I would like to suggest to the committee and to the minister an amendment which would come in as section 247a of the Code. Section 247 reads as follows:
Every one who has in his charge or under his control anything whatever, whether animate or inanimate, or who erects, makes or maintains anything whatever which in the absence of precaution or care, may endanger human life, is under a legal duty to take reasonable precautions against, and use reasonable care to avoid such danger, and is criminally responsible for the consequences of omitting, without lawful excuse, to perform such duty.
Under that section and some other analogous sections in the code, there is a recognition of the obligations on the part of the Dominion parliament to protect life against undue risk arising from the introduction of anything whatever which, in the absence of precaution and care, may cause injury or death. The proposed amendment reads as follows:
Section 247 of the Criminal Code is amended by adding thereto section 247a.
Every person w;ho transmits, or is a party to the transmission of electrical current of a higher voltage than 50,000, otherwise than upon a right-of-way not less than 60 feet wide, securely fenced on both sides, and under the exclusive control of such person, shall be guilty of a criminal offence, and in the case of a corporation shall be subject to a fine of not less than $10,000.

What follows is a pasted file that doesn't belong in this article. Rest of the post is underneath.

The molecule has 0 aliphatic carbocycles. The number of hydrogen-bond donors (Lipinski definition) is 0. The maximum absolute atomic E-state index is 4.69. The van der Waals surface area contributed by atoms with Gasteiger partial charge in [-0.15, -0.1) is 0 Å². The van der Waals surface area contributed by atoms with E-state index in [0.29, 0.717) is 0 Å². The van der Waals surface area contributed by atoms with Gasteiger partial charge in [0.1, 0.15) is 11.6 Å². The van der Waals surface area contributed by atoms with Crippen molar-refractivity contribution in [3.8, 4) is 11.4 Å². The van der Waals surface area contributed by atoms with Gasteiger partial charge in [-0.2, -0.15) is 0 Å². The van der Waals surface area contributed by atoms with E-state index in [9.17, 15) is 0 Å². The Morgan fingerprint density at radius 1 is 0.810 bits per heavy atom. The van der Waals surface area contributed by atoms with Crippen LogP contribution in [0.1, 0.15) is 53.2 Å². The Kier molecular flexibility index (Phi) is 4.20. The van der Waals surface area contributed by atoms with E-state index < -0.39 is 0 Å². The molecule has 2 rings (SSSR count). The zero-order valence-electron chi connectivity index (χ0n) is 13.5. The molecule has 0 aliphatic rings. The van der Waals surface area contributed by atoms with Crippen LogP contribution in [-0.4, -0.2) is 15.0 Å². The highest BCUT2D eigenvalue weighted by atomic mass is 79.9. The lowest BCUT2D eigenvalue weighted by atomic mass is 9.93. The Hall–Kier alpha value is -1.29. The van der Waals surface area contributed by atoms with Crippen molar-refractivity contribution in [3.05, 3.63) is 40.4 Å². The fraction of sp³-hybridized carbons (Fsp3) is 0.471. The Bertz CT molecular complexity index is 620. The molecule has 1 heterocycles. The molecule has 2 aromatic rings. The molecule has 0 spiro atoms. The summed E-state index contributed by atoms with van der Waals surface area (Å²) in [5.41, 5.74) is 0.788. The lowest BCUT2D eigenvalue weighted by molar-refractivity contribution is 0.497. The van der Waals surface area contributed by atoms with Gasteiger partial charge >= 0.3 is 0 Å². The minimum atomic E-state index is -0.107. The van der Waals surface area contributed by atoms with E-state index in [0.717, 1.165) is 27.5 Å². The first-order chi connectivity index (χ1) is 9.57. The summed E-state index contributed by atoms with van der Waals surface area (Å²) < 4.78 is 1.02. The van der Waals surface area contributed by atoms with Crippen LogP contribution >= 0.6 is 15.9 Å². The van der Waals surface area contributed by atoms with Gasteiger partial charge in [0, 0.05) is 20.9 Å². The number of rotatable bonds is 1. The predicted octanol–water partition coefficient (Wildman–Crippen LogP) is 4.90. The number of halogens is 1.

Provided, however, that this section shall not apply to crossings of railways, public highways, waterways and farms and other necessary crossings if reasonable precaution and care are used in making such crossings.
This amendment is intended to give some measure of protection against this increasing danger of people being killed or in jured on coming into contact with electric wires. On the 6th of May last, a man was killed near Beamsville as a result of coming into contact with a live wire on one of the transmission lines leading to Toronto, and a few days previously a boy was kill-
ed in Niagara through touching the live wire of a temporary transmission line running across the poles of a company whose works had been disarranged by the ice jam on the Niagara river, and we hear of other accidents from day to day. According to the best electrical experts, no proper device has yet been secured to guard against this great and growing evil. It is a danger which is especially serious during thunder storms, because the lightning is attracted by the strong current along the wires. The only practical safeguard suggested is that where high voltage is used it shall only be transmitted- over a private way properly fenced. Then the only element of risk is the imprudence of people who attempt to get upon such a way. It has been suggested to me that some such amendment as I have proposed would be a very proper one in the public interest.
I may say that the hon. member foT Welland (Mr. German) had intended to introduce this amendment, and I am doing so rather at his suggestion. I would ask the Minister of Justice and the committee to think it over. It seems to me to be one essential in the public interest.
Topic: SUPPLY-INTERNATIONAL WATERWAYS COMMISSION.
Subtopic: CRIMINAL CODE-AMENDMENT.